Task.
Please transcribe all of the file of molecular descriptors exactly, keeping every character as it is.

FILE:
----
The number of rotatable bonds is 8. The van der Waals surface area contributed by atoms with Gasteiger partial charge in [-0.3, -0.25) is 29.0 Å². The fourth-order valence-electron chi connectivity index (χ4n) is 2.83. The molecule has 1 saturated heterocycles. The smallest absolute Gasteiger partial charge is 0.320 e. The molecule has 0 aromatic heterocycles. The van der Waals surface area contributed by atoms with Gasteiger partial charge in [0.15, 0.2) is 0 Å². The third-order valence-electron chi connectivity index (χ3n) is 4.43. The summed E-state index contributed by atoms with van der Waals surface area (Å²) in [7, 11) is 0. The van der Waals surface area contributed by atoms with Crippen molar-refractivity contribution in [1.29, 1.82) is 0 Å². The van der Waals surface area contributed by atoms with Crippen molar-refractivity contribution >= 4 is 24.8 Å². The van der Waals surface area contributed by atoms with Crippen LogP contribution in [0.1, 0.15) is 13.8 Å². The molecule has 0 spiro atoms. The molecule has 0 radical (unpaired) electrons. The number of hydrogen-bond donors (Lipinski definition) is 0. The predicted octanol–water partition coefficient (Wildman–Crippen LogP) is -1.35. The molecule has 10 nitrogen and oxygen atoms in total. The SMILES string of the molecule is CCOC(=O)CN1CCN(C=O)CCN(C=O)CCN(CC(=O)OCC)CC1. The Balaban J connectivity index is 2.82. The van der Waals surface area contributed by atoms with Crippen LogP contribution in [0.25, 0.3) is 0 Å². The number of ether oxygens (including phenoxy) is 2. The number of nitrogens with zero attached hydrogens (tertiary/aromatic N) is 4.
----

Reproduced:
The number of rotatable bonds is 8. The van der Waals surface area contributed by atoms with Gasteiger partial charge in [-0.3, -0.25) is 29.0 Å². The fourth-order valence-electron chi connectivity index (χ4n) is 2.83. The molecule has 1 saturated heterocycles. The smallest absolute Gasteiger partial charge is 0.320 e. The molecule has 0 aromatic heterocycles. The van der Waals surface area contributed by atoms with Gasteiger partial charge in [0.15, 0.2) is 0 Å². The third-order valence-electron chi connectivity index (χ3n) is 4.43. The summed E-state index contributed by atoms with van der Waals surface area (Å²) in [7, 11) is 0. The van der Waals surface area contributed by atoms with Crippen molar-refractivity contribution in [1.29, 1.82) is 0 Å². The van der Waals surface area contributed by atoms with Crippen molar-refractivity contribution >= 4 is 24.8 Å². The van der Waals surface area contributed by atoms with Crippen LogP contribution in [0.1, 0.15) is 13.8 Å². The molecule has 0 spiro atoms. The molecule has 0 radical (unpaired) electrons. The number of hydrogen-bond donors (Lipinski definition) is 0. The predicted octanol–water partition coefficient (Wildman–Crippen LogP) is -1.35. The molecule has 10 nitrogen and oxygen atoms in total. The SMILES string of the molecule is CCOC(=O)CN1CCN(C=O)CCN(C=O)CCN(CC(=O)OCC)CC1. The Balaban J connectivity index is 2.82. The van der Waals surface area contributed by atoms with Crippen LogP contribution in [0.25, 0.3) is 0 Å². The number of ether oxygens (including phenoxy) is 2. The number of nitrogens with zero attached hydrogens (tertiary/aromatic N) is 4.